2 of 2 people found the following review helpful
on 12 January 2003
Zindell carries on from where he left off with The Broken God with his usual and ummatched blend of great plot, interesting characters (my favourite being the Warrior-Poet), stunning imagination and more beautiful prose all intermingled with mathematics and philosophy this continues the best epic series in modern sci-fi.
on 23 November 2006
It is in this book that Zindell first displays the trait which will make his more recent works (Ea cycle) largely indigestible. The hero spends the book doing lots but progressing the story not a jot. The whole lot could have been cut and the project to basically rewrite Neverness into 3 books (Broken God, The Wild, War In Heaven) whilst understandable because Zindell has a lot to say and wonderful ideas to say it with, is undermined by this book. More is less Sir...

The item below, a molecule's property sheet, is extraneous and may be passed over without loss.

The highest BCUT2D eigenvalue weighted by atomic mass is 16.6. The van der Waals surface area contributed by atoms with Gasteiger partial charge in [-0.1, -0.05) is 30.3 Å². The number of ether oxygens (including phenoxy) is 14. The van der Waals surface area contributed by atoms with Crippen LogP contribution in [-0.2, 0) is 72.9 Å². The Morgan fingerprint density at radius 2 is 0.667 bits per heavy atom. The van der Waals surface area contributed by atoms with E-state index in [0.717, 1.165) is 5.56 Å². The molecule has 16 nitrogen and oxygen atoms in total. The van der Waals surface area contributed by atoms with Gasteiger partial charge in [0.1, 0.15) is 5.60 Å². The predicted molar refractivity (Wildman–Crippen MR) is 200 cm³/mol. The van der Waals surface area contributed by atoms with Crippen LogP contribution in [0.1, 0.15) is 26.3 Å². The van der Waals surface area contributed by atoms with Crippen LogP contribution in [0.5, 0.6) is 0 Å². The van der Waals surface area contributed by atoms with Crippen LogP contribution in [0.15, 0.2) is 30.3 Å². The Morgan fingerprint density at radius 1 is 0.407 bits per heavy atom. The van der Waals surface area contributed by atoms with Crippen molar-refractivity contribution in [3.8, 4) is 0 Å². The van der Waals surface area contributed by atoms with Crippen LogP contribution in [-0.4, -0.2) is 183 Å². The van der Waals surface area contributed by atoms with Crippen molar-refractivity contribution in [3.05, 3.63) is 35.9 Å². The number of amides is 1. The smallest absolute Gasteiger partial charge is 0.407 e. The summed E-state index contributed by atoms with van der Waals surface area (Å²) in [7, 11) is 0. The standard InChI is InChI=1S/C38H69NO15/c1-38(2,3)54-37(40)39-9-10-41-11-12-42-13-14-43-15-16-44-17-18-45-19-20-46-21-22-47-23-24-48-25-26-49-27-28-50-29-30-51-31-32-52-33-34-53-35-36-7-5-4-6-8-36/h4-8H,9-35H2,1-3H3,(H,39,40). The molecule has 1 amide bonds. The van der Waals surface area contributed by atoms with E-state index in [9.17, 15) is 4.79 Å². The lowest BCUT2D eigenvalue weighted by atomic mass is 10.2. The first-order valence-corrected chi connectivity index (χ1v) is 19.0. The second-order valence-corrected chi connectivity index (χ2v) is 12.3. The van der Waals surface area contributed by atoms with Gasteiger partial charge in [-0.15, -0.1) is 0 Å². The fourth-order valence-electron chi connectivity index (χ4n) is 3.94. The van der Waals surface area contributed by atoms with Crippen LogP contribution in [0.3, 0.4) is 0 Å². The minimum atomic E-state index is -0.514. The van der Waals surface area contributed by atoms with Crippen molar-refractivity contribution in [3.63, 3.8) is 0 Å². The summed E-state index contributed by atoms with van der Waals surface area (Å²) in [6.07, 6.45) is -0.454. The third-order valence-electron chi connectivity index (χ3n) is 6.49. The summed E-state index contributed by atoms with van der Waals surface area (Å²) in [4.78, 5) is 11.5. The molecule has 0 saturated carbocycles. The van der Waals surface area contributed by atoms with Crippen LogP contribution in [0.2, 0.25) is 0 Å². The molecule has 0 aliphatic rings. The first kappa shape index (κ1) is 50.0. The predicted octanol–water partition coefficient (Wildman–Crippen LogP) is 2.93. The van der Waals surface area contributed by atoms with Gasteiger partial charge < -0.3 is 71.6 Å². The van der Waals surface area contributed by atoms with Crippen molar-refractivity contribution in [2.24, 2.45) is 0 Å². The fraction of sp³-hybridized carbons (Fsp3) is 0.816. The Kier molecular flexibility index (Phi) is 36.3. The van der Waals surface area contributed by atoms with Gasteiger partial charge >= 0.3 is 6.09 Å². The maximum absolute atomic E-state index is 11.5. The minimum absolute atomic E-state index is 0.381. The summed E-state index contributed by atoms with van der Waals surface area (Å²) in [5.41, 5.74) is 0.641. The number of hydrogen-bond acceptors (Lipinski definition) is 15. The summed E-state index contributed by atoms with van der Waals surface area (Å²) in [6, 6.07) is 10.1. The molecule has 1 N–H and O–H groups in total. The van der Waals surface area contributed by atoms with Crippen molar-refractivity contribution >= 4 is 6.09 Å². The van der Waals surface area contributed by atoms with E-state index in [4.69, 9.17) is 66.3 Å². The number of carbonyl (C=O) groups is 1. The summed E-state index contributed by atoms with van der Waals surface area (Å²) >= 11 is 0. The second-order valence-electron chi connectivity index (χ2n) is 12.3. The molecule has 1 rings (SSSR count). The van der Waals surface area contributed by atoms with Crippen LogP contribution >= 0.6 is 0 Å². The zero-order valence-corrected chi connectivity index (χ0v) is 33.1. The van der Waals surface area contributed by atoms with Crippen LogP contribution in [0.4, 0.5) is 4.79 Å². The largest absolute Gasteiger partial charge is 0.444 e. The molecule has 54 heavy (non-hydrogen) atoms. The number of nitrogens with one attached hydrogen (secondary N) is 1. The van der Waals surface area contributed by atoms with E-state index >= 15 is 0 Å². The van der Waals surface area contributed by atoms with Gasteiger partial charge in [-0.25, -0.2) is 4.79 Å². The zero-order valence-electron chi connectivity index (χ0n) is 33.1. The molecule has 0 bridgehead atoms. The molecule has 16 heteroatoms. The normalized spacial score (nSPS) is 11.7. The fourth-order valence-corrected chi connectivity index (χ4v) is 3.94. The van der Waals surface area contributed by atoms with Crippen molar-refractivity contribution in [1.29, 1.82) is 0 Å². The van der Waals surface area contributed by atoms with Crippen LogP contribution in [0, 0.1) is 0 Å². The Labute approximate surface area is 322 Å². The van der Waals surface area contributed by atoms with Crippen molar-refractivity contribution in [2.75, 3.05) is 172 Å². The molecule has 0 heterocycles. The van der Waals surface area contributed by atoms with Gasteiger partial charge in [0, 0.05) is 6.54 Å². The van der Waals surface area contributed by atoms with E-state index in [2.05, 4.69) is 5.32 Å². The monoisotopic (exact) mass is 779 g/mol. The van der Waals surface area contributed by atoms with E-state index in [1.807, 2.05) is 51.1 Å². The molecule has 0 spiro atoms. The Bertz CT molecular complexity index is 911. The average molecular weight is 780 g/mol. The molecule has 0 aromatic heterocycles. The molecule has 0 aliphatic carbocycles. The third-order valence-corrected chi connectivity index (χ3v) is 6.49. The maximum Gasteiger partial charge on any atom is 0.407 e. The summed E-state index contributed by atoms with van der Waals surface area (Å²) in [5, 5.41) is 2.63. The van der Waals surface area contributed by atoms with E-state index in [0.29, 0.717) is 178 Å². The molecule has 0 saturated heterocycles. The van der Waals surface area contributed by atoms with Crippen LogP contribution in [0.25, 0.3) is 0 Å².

2 of 3 people found the following review helpful
on 19 July 2000
This was my first venture into what can only be described as the writings of a genius. This novel has it all, from every genre. I have often come back to this book, as it is my favourite zindell. BUY IT...
0 of 1 people found the following review helpful
on 17 September 2001
A whole hearty welcome back from the wineing wingeing that was 'The Broken God' - This book has more of the mystic that entrapped us with Neverness, more of what's happening out there in the universe. Bored, was i, in who's danlo's best mate is or who he fancies. Is this the son of a god, or a spotty teenager. just answer the questions on everyone's mind, 'Where is Mallory? What is happening in the Vild?' Read on to find the answers